When Weehawken resident Theron Steiner first joined the comedy troupe Freedumb six months ago, he wasn’t thinking about festivals. He was thinking ordinary things that a comic has to think about: Is the group funny?, Will the audience like me? Will people laugh?
Yet for Freedumb, the laughs come easily enough so that the group, which was the only comedy group from Manhattan picked in a recent festival, is now going to Chicago.
Competition is fierce in comedy. To get picked for a slot for a festival is coveted.
The road to… Freedumb
A first glance at Theron Steiner might not immediately tell you he is a comedian. He has no facial tics or obvious gestures that other comics have as part of their persona. Off-stage, he looks like a nice guy. It’s onstage that his talent at transforming himself comes through, to the point that you might not recognize him.
Steiner studied at Indiana State University for drama. After he finished school he began auditioning for parts, which eventually grew frustrating. He turned to standup.
“I was tired of auditioning for stuff that I really didn’t want to do anyway,” said Steiner. “I thought that comedy was more immediate. I’d have to live or die on my own material. I definitely died.”
According to Steiner, he wasn’t very good at standup.
“At my first show I had 25 people there that I knew,” said Steiner. “I could do no wrong as far as they were concerned.”
Then he moved into character based standup, which has more of a story and something to fall back on if the routine isn’t going well. “I think I like sketch comedy the best because it blends my acting background with comedy,” said Steiner.
Six months ago Steiner joined the group when a slot became available. Since then they have been working together to finesse the material they have, which includes 12 sketches that have been performed and about 6 to 10 that are still in production.
Every member of the seven-person team is required to write skits to submit to the group. First, they read through it and if the piece is accepted, then it is cast by the writer.
When they start rehearsals, that’s when the magic of improv happens.
The other six cast members are seasoned actors including: Andrea Alton, Robin Gelfenbien, Laura Crocenzi, Allen Warnock, Marshal York, and David Spiecher. The skits are directed by Jay Duffer. They have performed at well known venues like, Caroline’s, Gotham Comedy Club, and Juvie Hall, and a few of the members have performed on Saturday Night Live.
The group recently finished a month-long slot at Juvie Hall in Manhattan, where they have been perfecting their craft in anticipation of the Fifth Annual Chicago Sketch Comedy Festival in January. Before they were selected for Chicago, they performed at the “2005 Toronto Sketch Comedy Festival.”
According to Steiner, everything did not go perfectly in Canada, which was scheduled over Thanksgiving weekend. Instead of the regular 40-minute time frame, they were asked to perform a 20 minute sampler. When you have to cut your work, how can you decide what stays or goes?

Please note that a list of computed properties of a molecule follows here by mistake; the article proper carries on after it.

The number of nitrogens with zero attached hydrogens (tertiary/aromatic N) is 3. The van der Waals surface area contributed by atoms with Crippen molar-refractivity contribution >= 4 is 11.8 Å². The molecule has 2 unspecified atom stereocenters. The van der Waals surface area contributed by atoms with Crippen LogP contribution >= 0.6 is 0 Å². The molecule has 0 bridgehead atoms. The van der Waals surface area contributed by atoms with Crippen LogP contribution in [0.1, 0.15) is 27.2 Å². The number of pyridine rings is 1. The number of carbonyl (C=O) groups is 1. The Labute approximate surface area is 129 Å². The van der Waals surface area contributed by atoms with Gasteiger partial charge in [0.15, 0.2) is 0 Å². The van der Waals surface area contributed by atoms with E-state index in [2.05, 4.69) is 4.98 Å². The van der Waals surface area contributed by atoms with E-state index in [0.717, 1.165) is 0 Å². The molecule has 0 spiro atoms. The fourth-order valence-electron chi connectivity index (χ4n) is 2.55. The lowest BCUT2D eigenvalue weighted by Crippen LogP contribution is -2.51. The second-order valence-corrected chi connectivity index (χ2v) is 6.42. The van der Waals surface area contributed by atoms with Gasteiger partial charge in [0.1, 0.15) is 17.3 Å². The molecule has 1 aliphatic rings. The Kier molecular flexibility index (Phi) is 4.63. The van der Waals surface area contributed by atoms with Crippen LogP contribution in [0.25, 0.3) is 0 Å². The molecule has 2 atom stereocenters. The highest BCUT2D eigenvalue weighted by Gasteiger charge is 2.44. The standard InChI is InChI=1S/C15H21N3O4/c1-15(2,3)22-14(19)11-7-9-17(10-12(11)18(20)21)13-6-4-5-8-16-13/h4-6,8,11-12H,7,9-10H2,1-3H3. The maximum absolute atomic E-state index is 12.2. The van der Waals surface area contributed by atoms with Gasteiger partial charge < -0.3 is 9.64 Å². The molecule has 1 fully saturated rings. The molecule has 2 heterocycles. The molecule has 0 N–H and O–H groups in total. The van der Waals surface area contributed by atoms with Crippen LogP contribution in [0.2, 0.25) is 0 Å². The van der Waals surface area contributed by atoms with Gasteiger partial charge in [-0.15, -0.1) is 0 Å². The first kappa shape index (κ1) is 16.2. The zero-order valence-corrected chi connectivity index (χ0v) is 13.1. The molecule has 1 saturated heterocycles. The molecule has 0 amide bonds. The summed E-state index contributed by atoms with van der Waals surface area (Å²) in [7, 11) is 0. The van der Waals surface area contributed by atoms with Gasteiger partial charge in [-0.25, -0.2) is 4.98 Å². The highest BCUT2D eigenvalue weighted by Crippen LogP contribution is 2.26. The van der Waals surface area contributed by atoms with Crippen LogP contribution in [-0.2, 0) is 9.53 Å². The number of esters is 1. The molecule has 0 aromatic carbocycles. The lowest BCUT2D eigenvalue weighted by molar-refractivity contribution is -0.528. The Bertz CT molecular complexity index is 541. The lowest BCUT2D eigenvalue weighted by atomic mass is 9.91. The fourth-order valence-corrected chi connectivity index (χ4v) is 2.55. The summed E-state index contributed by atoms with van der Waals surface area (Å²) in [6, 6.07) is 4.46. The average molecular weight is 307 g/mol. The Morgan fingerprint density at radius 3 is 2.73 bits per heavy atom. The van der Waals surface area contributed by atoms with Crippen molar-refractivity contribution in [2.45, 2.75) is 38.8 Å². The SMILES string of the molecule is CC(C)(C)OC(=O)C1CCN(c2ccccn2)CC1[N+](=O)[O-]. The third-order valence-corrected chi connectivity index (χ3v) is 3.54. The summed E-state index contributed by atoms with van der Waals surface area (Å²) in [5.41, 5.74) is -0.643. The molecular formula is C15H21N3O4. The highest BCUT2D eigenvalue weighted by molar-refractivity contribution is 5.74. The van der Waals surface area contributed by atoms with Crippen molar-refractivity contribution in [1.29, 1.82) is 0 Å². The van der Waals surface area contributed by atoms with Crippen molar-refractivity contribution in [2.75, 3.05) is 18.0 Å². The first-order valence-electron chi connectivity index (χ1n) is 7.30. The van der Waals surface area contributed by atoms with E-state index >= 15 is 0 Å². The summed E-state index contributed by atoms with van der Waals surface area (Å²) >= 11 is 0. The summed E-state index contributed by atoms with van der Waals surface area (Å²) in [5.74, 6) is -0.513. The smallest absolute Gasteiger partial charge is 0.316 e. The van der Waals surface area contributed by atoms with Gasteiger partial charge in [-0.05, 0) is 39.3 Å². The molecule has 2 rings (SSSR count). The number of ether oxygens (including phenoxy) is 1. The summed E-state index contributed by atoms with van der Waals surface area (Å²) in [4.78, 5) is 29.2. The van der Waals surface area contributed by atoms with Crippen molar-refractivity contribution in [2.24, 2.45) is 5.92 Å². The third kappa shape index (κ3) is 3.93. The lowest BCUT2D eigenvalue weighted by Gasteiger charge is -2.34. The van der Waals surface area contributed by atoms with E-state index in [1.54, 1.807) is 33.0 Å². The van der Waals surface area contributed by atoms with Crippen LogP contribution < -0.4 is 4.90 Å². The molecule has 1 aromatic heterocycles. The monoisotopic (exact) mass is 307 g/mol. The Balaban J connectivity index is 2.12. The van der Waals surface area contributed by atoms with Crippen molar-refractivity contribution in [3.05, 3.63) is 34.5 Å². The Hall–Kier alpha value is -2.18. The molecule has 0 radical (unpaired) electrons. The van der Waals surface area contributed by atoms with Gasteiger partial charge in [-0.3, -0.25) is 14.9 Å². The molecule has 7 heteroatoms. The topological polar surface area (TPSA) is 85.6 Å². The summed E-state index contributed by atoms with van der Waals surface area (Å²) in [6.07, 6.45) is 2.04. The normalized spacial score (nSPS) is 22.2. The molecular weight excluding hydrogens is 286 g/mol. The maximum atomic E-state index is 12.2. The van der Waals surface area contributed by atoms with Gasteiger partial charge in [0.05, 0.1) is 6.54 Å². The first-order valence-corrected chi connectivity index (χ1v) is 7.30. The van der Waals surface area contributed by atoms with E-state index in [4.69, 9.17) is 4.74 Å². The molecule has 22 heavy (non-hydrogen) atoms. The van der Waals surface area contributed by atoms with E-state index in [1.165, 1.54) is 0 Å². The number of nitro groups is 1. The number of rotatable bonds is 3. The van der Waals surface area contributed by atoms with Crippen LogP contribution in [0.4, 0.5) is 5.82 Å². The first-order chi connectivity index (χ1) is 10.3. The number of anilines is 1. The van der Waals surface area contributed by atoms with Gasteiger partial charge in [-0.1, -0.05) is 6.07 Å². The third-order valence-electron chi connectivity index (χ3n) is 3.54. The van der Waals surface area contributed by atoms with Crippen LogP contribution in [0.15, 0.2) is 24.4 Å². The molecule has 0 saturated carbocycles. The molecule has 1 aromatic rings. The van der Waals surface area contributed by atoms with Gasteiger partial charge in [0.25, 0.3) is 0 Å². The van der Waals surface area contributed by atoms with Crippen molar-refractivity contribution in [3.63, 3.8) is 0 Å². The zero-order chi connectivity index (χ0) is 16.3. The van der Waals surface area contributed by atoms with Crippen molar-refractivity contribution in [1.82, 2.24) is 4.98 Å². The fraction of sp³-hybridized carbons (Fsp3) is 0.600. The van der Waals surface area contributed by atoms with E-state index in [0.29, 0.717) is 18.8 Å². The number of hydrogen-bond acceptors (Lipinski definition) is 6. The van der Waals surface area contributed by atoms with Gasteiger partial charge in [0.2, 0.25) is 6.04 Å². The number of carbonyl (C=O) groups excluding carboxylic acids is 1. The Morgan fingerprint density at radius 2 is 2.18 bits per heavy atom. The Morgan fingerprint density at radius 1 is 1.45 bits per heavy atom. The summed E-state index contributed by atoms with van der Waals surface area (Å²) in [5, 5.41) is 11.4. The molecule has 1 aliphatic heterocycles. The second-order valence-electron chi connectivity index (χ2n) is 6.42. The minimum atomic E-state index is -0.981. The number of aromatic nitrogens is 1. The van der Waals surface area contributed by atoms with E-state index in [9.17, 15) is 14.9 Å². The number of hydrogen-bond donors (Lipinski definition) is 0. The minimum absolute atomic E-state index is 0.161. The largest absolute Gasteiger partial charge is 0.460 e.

On top of that, Steiner forgot a fairly major prop in New Jersey, and the tech person that was assigned to them didn’t know what a “blackout” was. Yet, the show turned out better than they expected and gave the group a taste of what the much bigger festival in Chicago will be like.
They will perform in Chicago on Jan. 13 and 14, which are good slots for a festival that begins on January 5. If they do well, it could boost all of their careers. If they do badly, they’ll lose face. In comedy you are only as funny as your last performance.
At their show last Thursday at Juvie Hall, the group performed the sketches they will bring to Chicago. Freedumb was one of several groups performing, yet also had the biggest crowd.
The young, energetic troupe all came out for the opening number with “Freedom” by George Michael playing in the background. The crowd can see that they are happy to be there. But then it comes down to the 40-minute show and the question on everyone’s mind is: Are they funny?
In a word – yes.
They seemed to have found the right balance of high and low-energy sketches, and the writing in some is incredibly witty. “Spin Cycle,” which was written by Steiner, is a skit set in a laundry mat. The owner, Jeff (played by Steiner) tells customers that the colors have to be taken to the back. When a customer gets offended Jeff said, “Shirts might have been created equal, but they get treated different.”
“Yours, Now and Forever,” was written and performed by Andrea Alton, who cast Robin Gelfenbien in the skit. The scene involves two women, one from the past and the other in present day, both writing letters to their lovers.
The talented Alton, playing Beth Ann, got plenty of laughs just on the inflection her voice. This scene ended with Beth Ann saying that she would wait for him forever. Then she dies, only to have her lover Joseph finally return home.
Other notable scenes include: a solo performance by Marshall York in “Kitty Porn” a public service announcement fighting for cat rights complete with a video presentation; and an art gallery scene called “High Fart,” which was an ensemble piece, that features a snotty curator played by the excellent Warnock, who also wrote that skit.
The audience at Juvie Hall loved them. So now it’s on to Chicago. When they return, they will start working on new material for upcoming shows.
For more information on upcoming shows, please visit www.freedumbsketch.com.